mobile-bannertablet-bannerdesktop-banner
From left: U.S. Supreme Court Chief Justice John Roberts stands with fellow Justices Anthony Kennedy, Ruth Bader Ginsburg, Stephen Breyer and Elena Kagan prior to President Barack Obama's State of the Union speech on Capitol Hill in Washington, D.C. on Jan. 28, 2014.
From left: U.S. Supreme Court Chief Justice John Roberts stands with fellow Justices Anthony Kennedy, Ruth Bader Ginsburg, Stephen Breyer and Elena Kagan prior to President Barack Obama's State of the Union speech on Capitol Hill in Washington, D.C. on Jan. 28, 2014. Larry Downing—Reuters

Here's What 5 Supreme Court Justices Have Said About Gay Marriage

Jan 16, 2015

The Supreme Court agreed on Friday to decide once and for all whether all 50 states must allow gay and lesbian couples marry, likely resolving one of the greatest civil rights debates of the 21st century.

The Court will consider four cases that have been consolidated and will be heard together, from Michigan, Ohio, Kentucky and Tennessee. Same-sex marriage is banned in each of those four states, and the U.S. Court of Appeals for the Sixth Circuit upheld those bans in November. That decision will be appealed in front of the Supreme Court.

The high court has been coy in the past about taking up same-sex marriage cases, and the current justices have rarely written individually on the merits of the issue aside from the crucial United States v. Windsor (2013) decision striking down the Defense of Marriage Act (DOMA) in which Justice Kennedy wrote the majority opinion. That said, here are some of the past indications Supreme Court justices have given on the issue.

Justice Anthony Kennedy:

The states that have given gay couples the right to marry “conferred upon them a dignity and status of immense import," wrote Justice Anthony Kennedy in the landmark United States v. Windsor (2013) ending the federal law (DOMA) that allowed states to refuse to recognize gay marriages granted under the laws of other states.

Kennedy added that DOMA imposed "a disadvantage, a separate status" and "a stigma upon all who enter into same-sex marriages made lawful by the unquestioned authority of the states." Justices Kagan, Ginsburg, Breyer and Sotomayor joined Kennedy's decision.

Justice Antonin Scalia

"This case is about power in several respects," Scalia wrote in his dissenting opinion on the Windsor case, arguing the courts should not decide laws on gay marriage. "It is about the power of our people to govern themselves, and the power of this Court to pronounce the law. Today’s opinion aggrandizes the latter, with the predictable consequence of diminishing the former. We have no power to decide this case."

Justice Samuel Alito

"Respondent Edith Windsor, supported by the United States, asks this Court to intervene in that debate, and although she couches her argument in different terms, what she seeks is a holding that enshrines in the Constitution a particular understanding of marriage under which the sex of the partners makes no difference," wrote Alito on the same case, also arguing elected officials should decide on gay marriage, not the courts. "The Constitution, however, does not dictate that choice. It leaves the choice to the people, acting through their elected representatives at both the federal and state levels."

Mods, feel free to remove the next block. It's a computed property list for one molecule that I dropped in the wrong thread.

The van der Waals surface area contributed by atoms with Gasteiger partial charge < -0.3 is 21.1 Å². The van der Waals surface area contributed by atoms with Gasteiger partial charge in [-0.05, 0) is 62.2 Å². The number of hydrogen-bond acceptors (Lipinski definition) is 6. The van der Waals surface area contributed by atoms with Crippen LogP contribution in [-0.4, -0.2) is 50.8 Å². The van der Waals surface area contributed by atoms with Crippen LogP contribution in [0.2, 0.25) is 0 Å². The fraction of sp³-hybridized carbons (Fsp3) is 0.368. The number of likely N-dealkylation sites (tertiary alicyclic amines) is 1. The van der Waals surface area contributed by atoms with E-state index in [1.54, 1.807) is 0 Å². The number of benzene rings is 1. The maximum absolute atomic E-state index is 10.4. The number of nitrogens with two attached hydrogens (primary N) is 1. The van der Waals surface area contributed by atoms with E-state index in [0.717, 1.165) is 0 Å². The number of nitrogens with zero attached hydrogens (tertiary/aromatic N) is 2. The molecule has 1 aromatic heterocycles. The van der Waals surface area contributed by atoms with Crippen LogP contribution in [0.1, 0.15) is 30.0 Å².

Justice Ruth Bader Ginsburg

Speaking before an audience in Minnesota last September, Ginsburg marveled at the "remarkable" shift in public opinion on same-sex relationships and marriage. "Having people close to us who say who they are — that made the attitude change in this country," Ginsburg said, the Associated Press reported.

Chief Justice John Roberts

In the case Hollingsworth v. Perry, Chief Justice Roberts wrote that judicial precedents that courts only answer questions that are "viewed as capable of resolution through the judicial process" are "an essential limit on our power: It ensures that we act as judges, and do not engage in policymaking properly left to elected representatives." It's a similar argument to the one Alito and Scalia make in Windsor.

The others

Justices Stephen G. Breyer, Sonia Sotomayor and Clarence Thomas haven't written separate opinions on gay marriage in cases decided by the Supreme Court, and have kept tight-lipped on the issue in recent years — though the left-leaning Breyer and Sotomayor sided against DOMA in 2013, and Thomas has joined his fellow conservatives in voting that the court shouldn't rule on gay marriage.

As for Justice Elena Kagan, not only did she vote against DOMA in 2013 but she officiated a same-sex wedding in Maryland for her former law clerk and his husband last September, so it's pretty clear what side of the issue she stands on.

All products and services featured are based solely on editorial selection. TIME may receive compensation for some links to products and services on this website.